By George Bremer
The Herald Bulletin
---- — ANDERSON — Liberty Christian was about four minutes away from its first boys basketball regional championship last March.
Then perennial powerhouse Lafayette Central Catholic rallied late in the fourth quarter, and the Lions' magical season ended with a 77-68 loss at Frankfort's Case Arena.
Gone. But not forgotten.
"Everybody on the team has a bracelet with the score on it as a daily reminder," Liberty Christian coach Jason Chappell said. "We know what we have to do. We kind of vowed we didn't want that to happen again."
The Lions lost four significant contributors — Terrence Campbell, Thatcher Rouse, Remington Emery and Austin Castor — from last year's 20-6 team. But the core of a squad that averaged 70.1 points per game returns.
And people around the state have taken notice.
Liberty Christian has reached the regional final in each of the past two seasons and is ranked No. 8 in Class 1A in The Associated Press' preseason poll. The Lions opened at No. 10 a year ago, and the novelty already has worn off a bit.
"We've been able to beat teams that were ranked pretty high," Chappell said. "And some teams that weren't ranked very high have beaten us. You've gotta play the game."
That's something junior point guard Chris Nunn does extremely well.
The 5-foot-10 speedster led the Lions with 14.9 points and 4.1 assists per game. His phone — and Chappell's — has been ringing off the hook with colleges interested in his future services.
But his focus remains very much on the present.
Nunn attended a leadership camp this summer and, according to Chappell, came back as a different kid. He's always trended toward the quiet side, but now he's not afraid to speak up when he has a message he feels his teammates need to hear.
And the Lions have responded.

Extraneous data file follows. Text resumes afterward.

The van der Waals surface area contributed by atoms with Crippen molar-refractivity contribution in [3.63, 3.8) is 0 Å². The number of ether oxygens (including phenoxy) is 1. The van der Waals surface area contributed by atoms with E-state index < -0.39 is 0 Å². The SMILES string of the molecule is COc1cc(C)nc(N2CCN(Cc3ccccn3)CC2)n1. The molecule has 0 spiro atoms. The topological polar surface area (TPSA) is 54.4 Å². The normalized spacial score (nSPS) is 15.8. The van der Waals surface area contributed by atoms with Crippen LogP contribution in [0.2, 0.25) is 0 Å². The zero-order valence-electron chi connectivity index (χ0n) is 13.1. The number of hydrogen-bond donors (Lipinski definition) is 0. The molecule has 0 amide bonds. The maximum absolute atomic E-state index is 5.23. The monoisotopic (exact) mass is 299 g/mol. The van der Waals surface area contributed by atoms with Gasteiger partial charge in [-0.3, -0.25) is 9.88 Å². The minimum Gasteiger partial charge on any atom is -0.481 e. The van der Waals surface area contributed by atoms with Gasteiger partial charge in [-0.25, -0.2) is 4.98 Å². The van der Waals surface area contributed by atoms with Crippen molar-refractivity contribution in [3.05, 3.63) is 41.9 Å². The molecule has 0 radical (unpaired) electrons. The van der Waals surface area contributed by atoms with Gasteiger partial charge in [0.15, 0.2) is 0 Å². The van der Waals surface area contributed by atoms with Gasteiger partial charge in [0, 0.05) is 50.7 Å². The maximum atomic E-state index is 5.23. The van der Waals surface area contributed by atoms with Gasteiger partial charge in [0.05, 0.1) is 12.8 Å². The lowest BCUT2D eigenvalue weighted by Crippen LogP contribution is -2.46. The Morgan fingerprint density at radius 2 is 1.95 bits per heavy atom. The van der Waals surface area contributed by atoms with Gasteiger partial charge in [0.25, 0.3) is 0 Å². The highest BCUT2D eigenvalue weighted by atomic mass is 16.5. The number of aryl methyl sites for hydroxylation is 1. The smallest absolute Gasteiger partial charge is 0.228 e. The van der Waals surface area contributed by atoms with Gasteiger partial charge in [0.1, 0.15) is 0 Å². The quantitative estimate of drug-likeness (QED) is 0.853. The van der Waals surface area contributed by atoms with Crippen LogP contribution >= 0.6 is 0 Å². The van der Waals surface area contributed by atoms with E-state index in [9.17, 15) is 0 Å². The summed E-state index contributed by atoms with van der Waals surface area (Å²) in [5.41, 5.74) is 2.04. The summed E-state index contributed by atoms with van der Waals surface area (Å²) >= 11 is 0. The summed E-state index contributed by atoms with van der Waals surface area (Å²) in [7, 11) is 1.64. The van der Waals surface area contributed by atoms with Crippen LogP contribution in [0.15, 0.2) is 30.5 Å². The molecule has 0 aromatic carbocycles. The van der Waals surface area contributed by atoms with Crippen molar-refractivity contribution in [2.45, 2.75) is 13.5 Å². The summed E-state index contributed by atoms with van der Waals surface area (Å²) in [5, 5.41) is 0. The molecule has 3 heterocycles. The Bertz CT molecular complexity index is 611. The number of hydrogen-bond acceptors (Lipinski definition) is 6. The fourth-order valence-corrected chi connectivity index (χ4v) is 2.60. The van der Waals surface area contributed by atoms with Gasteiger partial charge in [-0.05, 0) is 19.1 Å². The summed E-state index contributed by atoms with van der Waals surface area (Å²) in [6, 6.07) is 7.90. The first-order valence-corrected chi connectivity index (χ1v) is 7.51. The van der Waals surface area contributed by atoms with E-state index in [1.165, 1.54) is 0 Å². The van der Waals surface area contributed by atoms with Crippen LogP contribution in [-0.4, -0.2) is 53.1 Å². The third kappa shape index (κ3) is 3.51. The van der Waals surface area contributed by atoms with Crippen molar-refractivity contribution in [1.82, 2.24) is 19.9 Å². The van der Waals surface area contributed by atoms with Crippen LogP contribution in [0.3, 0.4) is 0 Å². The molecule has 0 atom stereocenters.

Chappell said there's been marked improvement across the board during preseason practice because of the work the players put in during the offseason. A big focus was put on forgetting about individual glory and sacrificing for the betterment of the team.
That's an easier concept to sell when it's being exhibited daily by the best player.
"He loves his teammates," Chappell said of Nunn. "They hang out together. They're friends off the court. He's just a blessing to have."
And he's not alone.
Preston Quinn, who averaged 13.8 points and a team-high 6.7 rebounds last year, leads an intriguing senior quartet. Joining Quinn are Ben Bowen — who sank 42.9 percent of his 3-point attempts a year ago — versatile DeShon Gibbs and 6-foot-5 Austin Richwine, who was limited by injury to 14 games last year.
Also back are junior Quincey Hyatt, sophomore Franklin Nunn, junior Isaiah Tufts and junior Da'Marcus Watkins.
Hyatt caught his coach's eye during a recent scrimmage against University, a fellow regional finalist from a year ago. Despite struggling with his shot, Hyatt finished with 10 rebounds, five assists and five steals.
It was the embodiment of the coach's pleas to forget about mistakes and keep focused on what a player can do next to help the team.
"The hard part each season is when you get the kids and you have to put the pieces together," Chappell said. "Sometimes you get it right, and sometimes you don't. But it might not be the best five players who get onto the floor. It'll be the five best who play together."
That puzzle will include a few new pieces. Vincent Phillips, a 6-foot-4 post player, transferred back to Liberty Christian from Pendleton Heights. Freshman Ronnie Williams also joins the program after playing last year at Highland Middle School.
No matter how the pieces ultimately fit together, the goals remain the same. That means finishing what the Lions have been building the past few seasons and playing for a state championship at Bankers Life Fieldhouse.
"Our biggest goal is to grow these kids into becoming better young men," Chappell said. "If you can do that, it will be a lot easier to accomplish the other goals. This is a really good set of kids, and I want to see them go as far as they can go.
"It should be a fun season."
Hoops Preview This is the eighth story in an 11-part series previewing the boys basketball season. Previous installments in the series are available at theheraldbulletin.com.